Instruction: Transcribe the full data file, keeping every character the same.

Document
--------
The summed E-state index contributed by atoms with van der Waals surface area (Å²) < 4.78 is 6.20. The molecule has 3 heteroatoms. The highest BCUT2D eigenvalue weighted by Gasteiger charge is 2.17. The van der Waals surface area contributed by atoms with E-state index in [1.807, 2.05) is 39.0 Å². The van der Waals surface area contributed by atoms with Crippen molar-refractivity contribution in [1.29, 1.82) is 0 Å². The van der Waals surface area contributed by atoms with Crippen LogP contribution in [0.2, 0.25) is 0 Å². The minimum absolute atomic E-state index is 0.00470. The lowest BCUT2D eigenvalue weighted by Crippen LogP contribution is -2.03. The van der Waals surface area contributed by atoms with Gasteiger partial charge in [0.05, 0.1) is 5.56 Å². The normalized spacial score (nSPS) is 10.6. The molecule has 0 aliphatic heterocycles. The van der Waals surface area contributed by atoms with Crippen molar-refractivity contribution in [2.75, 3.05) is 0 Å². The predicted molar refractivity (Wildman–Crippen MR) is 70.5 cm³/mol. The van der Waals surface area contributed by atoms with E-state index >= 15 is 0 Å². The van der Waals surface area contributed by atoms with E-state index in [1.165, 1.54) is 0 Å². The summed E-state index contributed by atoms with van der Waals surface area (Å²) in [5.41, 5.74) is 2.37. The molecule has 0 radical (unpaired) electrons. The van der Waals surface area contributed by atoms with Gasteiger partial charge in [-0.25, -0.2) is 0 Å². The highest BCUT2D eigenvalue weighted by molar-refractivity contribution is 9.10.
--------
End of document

The summed E-state index contributed by atoms with van der Waals surface area (Å²) < 4.78 is 6.20. The molecule has 3 heteroatoms. The highest BCUT2D eigenvalue weighted by Gasteiger charge is 2.17. The van der Waals surface area contributed by atoms with E-state index in [1.807, 2.05) is 39.0 Å². The van der Waals surface area contributed by atoms with Crippen molar-refractivity contribution in [1.29, 1.82) is 0 Å². The van der Waals surface area contributed by atoms with Crippen LogP contribution in [0.2, 0.25) is 0 Å². The minimum absolute atomic E-state index is 0.00470. The lowest BCUT2D eigenvalue weighted by Crippen LogP contribution is -2.03. The van der Waals surface area contributed by atoms with Gasteiger partial charge in [0.05, 0.1) is 5.56 Å². The normalized spacial score (nSPS) is 10.6. The molecule has 0 aliphatic heterocycles. The van der Waals surface area contributed by atoms with Crippen molar-refractivity contribution in [2.75, 3.05) is 0 Å². The predicted molar refractivity (Wildman–Crippen MR) is 70.5 cm³/mol. The van der Waals surface area contributed by atoms with E-state index >= 15 is 0 Å². The van der Waals surface area contributed by atoms with E-state index in [1.165, 1.54) is 0 Å². The summed E-state index contributed by atoms with van der Waals surface area (Å²) in [5.41, 5.74) is 2.37. The molecule has 0 radical (unpaired) electrons. The van der Waals surface area contributed by atoms with Gasteiger partial charge in [-0.25, -0.2) is 0 Å². The highest BCUT2D eigenvalue weighted by molar-refractivity contribution is 9.10.